Now that I was in the back of the line, I was feeling better mentally. I also let myself drop back a little, but not too much, and catch my breath. It was working and I was soon feeling my mojo coming back, and besides I prefer to chase people down as opposed to holding people off.
I was soon back up on Chuck's heals and we chatted a little bit. We then had a flying downhill section on Old Tuttle Road, which is a long, straight path and we all cranked the downhill. The congo line started to break up here, with Dave R. and the two top females pulling ahead. I was getting my legs and energy back, and as we approached the left hand turn on the Lanzo Trail, I proposed to Chuck and James that we work together and get back up with them (they were maybe 20-30 feet or so ahead here and pulling away). They said they couldn't go much faster, so I asked to pass and they let me by and I began closing the gap.
Soon afterwards, I caught up and joined the other pack. Four of us now, with David R., the two lead females and me as the caboose. There was now only about a half of a mile left, so asking for the others to pull over and let me by didn't seem ethical at all, especially when I'm in the same pack with them. This late in the race, I thought that if you were going to pass somebody, you should earn it by going off to the unbroken side, but they were going fast enough that if I were to do that, it would no doubt gas me big time and likely backfire, especially with there being three of them. One runner, maybe. But three? No way. And we were all tailgating so passing all three at once would have been the only real option.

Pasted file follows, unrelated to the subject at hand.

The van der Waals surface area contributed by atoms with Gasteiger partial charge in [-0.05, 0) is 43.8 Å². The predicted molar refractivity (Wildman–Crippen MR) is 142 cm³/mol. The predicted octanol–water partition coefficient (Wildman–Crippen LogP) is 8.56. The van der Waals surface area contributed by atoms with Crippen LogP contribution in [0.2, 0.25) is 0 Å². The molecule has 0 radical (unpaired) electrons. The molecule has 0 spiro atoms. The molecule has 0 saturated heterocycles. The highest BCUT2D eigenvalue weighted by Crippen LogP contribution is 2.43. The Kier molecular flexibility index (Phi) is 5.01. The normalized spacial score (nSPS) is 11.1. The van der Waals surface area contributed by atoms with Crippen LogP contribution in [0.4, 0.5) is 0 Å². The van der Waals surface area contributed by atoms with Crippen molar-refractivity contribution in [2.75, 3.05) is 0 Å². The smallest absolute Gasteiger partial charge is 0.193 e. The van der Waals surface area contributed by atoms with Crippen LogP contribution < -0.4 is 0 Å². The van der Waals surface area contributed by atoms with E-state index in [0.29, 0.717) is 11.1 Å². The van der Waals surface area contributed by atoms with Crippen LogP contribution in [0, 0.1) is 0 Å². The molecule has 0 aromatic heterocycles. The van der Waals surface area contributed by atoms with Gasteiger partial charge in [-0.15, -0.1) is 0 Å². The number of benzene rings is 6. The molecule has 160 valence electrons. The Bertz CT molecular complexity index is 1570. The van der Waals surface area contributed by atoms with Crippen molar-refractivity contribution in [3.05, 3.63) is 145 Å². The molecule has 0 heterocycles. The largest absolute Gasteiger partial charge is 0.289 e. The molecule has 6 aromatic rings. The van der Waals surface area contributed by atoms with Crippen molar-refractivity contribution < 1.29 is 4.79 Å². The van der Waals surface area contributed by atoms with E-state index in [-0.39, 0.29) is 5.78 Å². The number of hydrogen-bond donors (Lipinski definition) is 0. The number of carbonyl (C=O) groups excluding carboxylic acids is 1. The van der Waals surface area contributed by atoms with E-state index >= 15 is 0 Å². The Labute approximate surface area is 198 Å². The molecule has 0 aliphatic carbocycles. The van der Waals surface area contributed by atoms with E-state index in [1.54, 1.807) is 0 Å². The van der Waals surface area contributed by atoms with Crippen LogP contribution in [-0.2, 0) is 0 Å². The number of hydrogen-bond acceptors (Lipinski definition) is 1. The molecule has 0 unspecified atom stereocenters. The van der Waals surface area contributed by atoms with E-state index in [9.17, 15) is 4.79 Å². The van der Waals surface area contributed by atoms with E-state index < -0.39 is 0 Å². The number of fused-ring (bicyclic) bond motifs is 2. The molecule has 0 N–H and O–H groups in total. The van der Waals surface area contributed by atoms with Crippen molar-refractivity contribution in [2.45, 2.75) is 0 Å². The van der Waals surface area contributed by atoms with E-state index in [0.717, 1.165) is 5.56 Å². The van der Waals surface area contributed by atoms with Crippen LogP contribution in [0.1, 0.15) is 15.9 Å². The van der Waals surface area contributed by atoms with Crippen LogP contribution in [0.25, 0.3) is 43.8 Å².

Final Stretch - The End
We soon made the right hand turn on the link trail and there was only about a tenth of a mile or so to the finish. All four of us kicked, and I didn't really have enough to make a move off to the side in the unbroken snow. In retrospect, I wish I would have given it a shot since I didn't really have much to lose. Chuck and James were not far behind, but probably far enough that I could have taken the chance. Grrr. Big hat's off to David and the two lead females though, as all of our kicks were strong. We soon crossed the finish line with all of us in order and only about a second between each of us.
Not entirely satisfied with my efforts today, but it was good enough for seventh place overall and I won my age group, which was nice. Can never be upset with winning your AG. I could pick from my prizes, and Kate asked if I could get the gift certificate to Core 3 Massage for her, and I was happy to do so. Kate's been having some major leg tightness issues, and I'm sure her trip to see our friend Julia will help her out a lot. Julia does awesome work.
Very fun day, big thanks to Ryan, Ian and all of the volunteers for another awesome, fun race!
Ran 3.3 miles @ 12:21/mile pace.
Official time: 40:43
Placing: 7th out of 53
AG (40-49): 1st out 8
Trails, narrow and covered in powdery, deep snow.
Mid 20s, sunny.
Dion 121 Snowshoes, New Balance MT110, long tights, sleeveless shirt, long sleeved shirt, buff, gloves.
w/u: Snowshoed .4 miles @ 13:13/mile pace.
c/d: Ran 1.1 miles @ 9:08/mile pace.